To be Christian means learning to live within the tension. The kingdom of heaven is already here, but not yet fully. We long for heaven, but live on earth. Death has been defeated, but we still feel its sting. Against all hope, in hope we believe.
But today I want to talk about another, more pressing tension: to be a peacemakers usually means stirring up trouble.
I often feel caught between the words of St Francis and Martin Luther King. I feel the healing pull of St. Francis words, “Lord, make me an instrument of peace. Where there is hatred, let me so love.” These words resonate deep in my bones–this is the life I want to live. These words pull on me to slow down, open my eyes, and see the conflict around me. Their insistent tugging compels me to listen longer than feels comfortable, immerse myself in discord, and speak with kindness, gentleness, and love when everyone else is screaming.
But on the other hand, the words of Martin Luther King Jr are seared into my soul, “I have almost reached the regrettable conclusion that the Negro’s great stumbling block in his stride toward freedom is not the White Citizen’s Counciler or the Ku Klux Klanner, but the white moderate, who is more devoted to “order” than to justice; who prefers a negative peace which is the absence of tension to a positive peace which is the presence of justice.” These words convict my passivity and light a fire in my heart–they seem to tug me away from “gentle” towards “fierce.” King’s words yank me out of my comfort to confront the realities of systemic cycles of inequality, drag me into contending for the marginalized, rip away my stupor to help restore justice, listen to my enemies, and participate in healing communities’ wounds.
(I’ve borrowed concepts from The Global Immersion Project in the above paragraphs).
And so I wrestle. Do I follow the gentle kindness of the universally-loved St. Francis, or the agitator, the despised-in-his-time-as-a-troublemaker King?
But (once again) the more I study Jesus, the more I realize I’m asking the wrong question. If these two seem like opposites, it’s only because I lack a kingdom-sized imagination. St. Francis was also an agitator. Martin Luther King Jr’s nonviolence embodied gentleness. History shows us that all true peacemakers don’t choose; they embody both.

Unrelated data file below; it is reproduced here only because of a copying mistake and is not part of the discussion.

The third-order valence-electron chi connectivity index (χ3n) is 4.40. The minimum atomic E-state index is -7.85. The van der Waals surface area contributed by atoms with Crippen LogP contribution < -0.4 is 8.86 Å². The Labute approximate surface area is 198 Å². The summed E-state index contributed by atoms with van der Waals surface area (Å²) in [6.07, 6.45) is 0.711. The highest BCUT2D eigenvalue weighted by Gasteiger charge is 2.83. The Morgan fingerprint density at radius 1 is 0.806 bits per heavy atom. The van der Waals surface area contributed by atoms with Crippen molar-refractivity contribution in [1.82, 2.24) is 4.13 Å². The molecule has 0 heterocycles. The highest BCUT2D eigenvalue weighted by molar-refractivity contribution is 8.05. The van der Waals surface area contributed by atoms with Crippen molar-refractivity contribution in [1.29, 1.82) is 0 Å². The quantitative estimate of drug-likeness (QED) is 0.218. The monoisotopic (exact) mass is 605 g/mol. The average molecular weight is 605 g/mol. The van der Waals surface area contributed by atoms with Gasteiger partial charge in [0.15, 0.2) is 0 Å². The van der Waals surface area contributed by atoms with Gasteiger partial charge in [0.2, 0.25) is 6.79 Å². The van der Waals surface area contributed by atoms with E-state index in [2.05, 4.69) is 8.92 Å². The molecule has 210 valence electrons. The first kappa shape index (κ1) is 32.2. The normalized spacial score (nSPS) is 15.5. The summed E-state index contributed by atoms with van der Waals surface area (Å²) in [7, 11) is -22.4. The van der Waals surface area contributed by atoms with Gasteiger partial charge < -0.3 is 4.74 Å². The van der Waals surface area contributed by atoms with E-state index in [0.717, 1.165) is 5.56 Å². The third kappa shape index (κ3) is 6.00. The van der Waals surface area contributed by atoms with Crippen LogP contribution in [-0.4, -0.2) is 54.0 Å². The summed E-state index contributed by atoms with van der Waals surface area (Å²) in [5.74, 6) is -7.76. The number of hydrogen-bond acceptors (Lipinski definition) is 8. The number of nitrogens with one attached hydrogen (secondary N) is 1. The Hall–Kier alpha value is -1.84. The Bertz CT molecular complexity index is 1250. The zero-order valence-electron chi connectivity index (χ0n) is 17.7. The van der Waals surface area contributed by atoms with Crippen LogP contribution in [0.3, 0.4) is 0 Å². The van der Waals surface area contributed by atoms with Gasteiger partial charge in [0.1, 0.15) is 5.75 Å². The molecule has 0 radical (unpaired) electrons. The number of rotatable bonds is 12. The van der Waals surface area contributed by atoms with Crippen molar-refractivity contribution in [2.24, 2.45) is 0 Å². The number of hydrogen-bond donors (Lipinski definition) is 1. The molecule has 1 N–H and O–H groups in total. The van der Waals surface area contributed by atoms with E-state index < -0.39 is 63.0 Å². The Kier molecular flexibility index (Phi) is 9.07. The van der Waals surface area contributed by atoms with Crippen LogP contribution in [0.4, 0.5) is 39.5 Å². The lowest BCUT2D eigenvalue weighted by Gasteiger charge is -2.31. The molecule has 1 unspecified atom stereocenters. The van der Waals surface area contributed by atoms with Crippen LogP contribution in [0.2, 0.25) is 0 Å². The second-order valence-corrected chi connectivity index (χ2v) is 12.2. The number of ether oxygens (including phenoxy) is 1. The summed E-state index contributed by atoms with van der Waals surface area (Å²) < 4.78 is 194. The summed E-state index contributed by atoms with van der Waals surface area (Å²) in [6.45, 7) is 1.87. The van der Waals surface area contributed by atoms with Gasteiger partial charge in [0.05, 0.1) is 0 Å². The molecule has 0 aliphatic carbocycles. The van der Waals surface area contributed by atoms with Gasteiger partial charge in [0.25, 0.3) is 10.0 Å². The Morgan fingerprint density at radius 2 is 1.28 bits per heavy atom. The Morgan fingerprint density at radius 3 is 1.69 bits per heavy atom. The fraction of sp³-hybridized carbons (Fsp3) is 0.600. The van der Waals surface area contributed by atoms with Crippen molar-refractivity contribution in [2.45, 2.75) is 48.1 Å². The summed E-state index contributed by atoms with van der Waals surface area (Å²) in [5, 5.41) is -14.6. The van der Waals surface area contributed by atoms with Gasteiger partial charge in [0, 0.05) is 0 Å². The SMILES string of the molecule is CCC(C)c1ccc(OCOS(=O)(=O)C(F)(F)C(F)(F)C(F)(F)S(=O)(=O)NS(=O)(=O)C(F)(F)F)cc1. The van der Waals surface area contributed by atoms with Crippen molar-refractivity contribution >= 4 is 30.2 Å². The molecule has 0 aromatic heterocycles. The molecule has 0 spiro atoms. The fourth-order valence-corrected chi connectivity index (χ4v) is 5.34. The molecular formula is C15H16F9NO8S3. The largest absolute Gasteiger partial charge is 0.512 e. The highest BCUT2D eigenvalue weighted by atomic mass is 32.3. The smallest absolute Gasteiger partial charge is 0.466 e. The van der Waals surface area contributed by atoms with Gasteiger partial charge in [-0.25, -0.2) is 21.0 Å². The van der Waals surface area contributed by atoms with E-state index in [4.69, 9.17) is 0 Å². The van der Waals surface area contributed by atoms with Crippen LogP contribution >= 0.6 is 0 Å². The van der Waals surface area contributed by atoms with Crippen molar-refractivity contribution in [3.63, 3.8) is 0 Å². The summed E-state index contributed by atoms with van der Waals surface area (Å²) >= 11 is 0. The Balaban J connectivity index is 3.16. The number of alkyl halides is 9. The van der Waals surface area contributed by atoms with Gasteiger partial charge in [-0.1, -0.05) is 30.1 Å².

Peacemakers foster unity, grace, and cooperation. Peacemakers make people feel safe.
Peacemakers challenge the status quo, disrupt, and agitate. Peacemakers make people feel uncomfortable.
To be Christian means learning to live within the tension of both/and. Jesus’ call to be peacemakers compels us to survey our lives—are we sowing peace amidst discord, or are we simply avoiding conflict? Are we pursuing a just peace, or are we just picking a fight? If you will allow me to be vulnerable, as I ask myself these questions, I am convicted by the realization that I drift too much towards contending.. I realize I need to balance the prophetic with the pastoral, the fierce with the gentle.
How about you?
May we all follow in the footsteps of both St. Francis and Dr. Martin Luther King Jr, and together may we pray:
Lord, make us an instrument of Your peace.
May we go to where there in injustice.
Where there is hatred, let us sow love.
Where there is merely absence of conflict, may we bring the presence of justice.
Where there is injury, pardon.
Where others say “wait,” may we say “now.”
Where there is doubt, faith.
Where others have lost faith, may we inspire faith.
Where there is despair, hope.
Where there is a dark mountain of disappointment, may we carve a tunnel of hope
Where there is darkness, light.
Where others hide tension in the darkness, may we shine the light of truth.
Where there is sadness, joy.
Where there is violence, nonviolence.
O divine master grant that we may
not so much seek to be consoled as to console
to be understood as to understand
To be loved as to love
For it is in giving that we receive
it is in pardoning that we are pardoned
And it’s in dying that we are born to eternal life
May we be peacemakers.